It’s almost like the Bengals shit their pants whenever they roll into Pittsburgh. We’re talking about a Bengals squad that’s 8-21 against the Steelers since 2003, that hasn’t won during this “rivalry” since Nov. 1, 2015, and has lost eight of their last nine against the Steelers.
This offensive line, pieced together by “talented scouts” and a tenured coaching staff, has been a monumental failure and that showed on Sunday. Andy Dalton, who shrivels during games of postseason consequence, was not unlike an escaped convict. Yet, when he wasn’t sacked, pressured, or thrown around, he turned into the star in a Memento remake. “Who is A.J. Green?” Yet, from Jay Gruden, Hue Jackson, Ken Zampese, and now Bill Lazor, the play-calling has traditionally felt chaotic. Defensively, it’s the same. Attributes that made Cincinnati’s defense elite, disappears. Superstars become nominal participants. This usually re-ignites questions about Marvin Lewis’s future. Has he lost the locker-room? Is a regime change needed right now, salvaging a season that could still offer opportunities? Will the Bengals front office actually conduct a coaching search or turn to the laziest solution and hire from within?
If this were any other week, the Bengals would have fought until the end. With the exception of the regular season opener against Baltimore, they’ve done that. Heading into Sunday’s game, Cincinnati produced the league’s second-ranked defense (262 yards/game), the second-ranked scoring defense (16.6 yards/game), and an offense that was gaining momentum. Even the week three loss to the Green Bay Packers, only time the defense allowed more than 20 points or 300 yards, required a hall of fame quarterback to defeat Cincinnati.The passing defense has been amazingly lethal, ranked second in the NFL with one of the league’s most aggressive pass rushes.
With their defense playing well, the offense was afforded time to transition. After failing to score a touchdown during their opening two games, the Bengals axed offensive coordinator Ken Zampese and promoted quarterback Bill Lazor as their new play-caller. Due to Cincinnati’s strength on defense, the offense spent time transitioning with a new play-caller with a simplistic philosophy. It worked.
Despite starting 0-3, the Bengals were building momentum.
Then Steelers week came.
The defense was especially bad on Sunday, sliding off tackles, failing to obstruct lanes, which allowed a patient running back like LeVeon Bell to navigate through Cincinnati’s swiss cheese defense. In the meantime, the Steelers passing offense faced an extremely limited pass rush with a quick-strike philosophy that neutralized Carlos Dunlap, Geno Atkins, and Carl Lawson. Pittsburgh punted twice while scoring on seven possessions; their remaining possessions were turnover on downs, both inside Cincinnati’s territory.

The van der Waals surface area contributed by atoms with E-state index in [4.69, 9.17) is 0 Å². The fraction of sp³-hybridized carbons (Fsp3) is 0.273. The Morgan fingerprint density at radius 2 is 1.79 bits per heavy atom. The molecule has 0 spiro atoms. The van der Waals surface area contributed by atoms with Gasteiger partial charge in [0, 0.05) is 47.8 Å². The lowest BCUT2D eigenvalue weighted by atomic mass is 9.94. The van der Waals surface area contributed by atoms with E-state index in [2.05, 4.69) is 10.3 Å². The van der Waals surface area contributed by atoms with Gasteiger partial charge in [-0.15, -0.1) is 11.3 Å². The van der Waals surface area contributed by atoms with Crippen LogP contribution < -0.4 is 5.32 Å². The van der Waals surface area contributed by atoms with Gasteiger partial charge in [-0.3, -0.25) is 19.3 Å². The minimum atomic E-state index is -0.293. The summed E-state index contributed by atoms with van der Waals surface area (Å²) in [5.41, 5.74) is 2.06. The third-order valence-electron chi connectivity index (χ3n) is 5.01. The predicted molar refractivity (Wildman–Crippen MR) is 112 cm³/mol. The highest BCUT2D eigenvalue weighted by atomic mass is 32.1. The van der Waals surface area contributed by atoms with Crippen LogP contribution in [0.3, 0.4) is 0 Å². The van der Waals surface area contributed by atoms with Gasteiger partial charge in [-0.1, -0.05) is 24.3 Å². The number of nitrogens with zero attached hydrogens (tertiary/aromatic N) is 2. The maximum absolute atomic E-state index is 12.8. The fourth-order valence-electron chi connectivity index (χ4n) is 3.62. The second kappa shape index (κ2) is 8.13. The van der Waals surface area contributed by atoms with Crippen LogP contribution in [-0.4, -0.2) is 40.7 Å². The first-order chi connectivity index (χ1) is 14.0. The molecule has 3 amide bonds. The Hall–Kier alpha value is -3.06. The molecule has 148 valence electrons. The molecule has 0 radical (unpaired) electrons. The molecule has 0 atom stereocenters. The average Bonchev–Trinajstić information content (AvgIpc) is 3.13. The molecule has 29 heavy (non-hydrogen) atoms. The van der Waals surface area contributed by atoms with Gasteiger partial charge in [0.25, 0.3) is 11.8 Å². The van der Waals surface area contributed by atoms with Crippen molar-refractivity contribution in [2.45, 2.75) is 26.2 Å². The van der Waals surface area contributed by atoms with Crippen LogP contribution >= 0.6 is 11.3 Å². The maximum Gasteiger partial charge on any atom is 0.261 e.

The offense was worse, which is usually the case against Pittsburgh.
During their opening three possessions, the Bengals scored two touchdowns, generated 165 yards, 10 first downs, while averaging 6.1 yards/play through the midway point of the second quarter. It was within this timeframe, specifically the 1:36 mark in the first quarter, that A.J. Green (three receptions, 41 yards) recorded his final reception of the game. It was also within this timeframe, with 8:37 remaining in the second quarter, that running back Joe Mixon (seven carries, 48 yards) recorded his last rushing attempt. It’s an achievement to render your best wide receiver and running back useless against a division opponent.
After their successful opening, with the game tied at 14 midway through the second, Cincinnati’s offense played seven more possessions, securing 20 yards, and averaging 0.87 yards/play.
At what point does pride and professionalism take over? Robert Golden, Pittsburgh’s up-back on punt team, tossed a perfect throw on a fake punt over cornerback Darqueze Dennard, a former first-round draft pick, picking up the first down. Andy Dalton literally threw the football away on fourth down, essentially sealing the loss. The sad thing is that the Bengals had ample opportunities to recover and the deficit was never more than two possessions. At no point did anyone believe the Bengals would fight through their struggles and compete to win. Then the Bengals literally took a knee in victory formation, during a loss.
This is what happens when Cincinnati plays Pittsburgh: The Bengals quiver with the fear of humiliation. It’s sad. It’s laughable. It’s Bengals football today.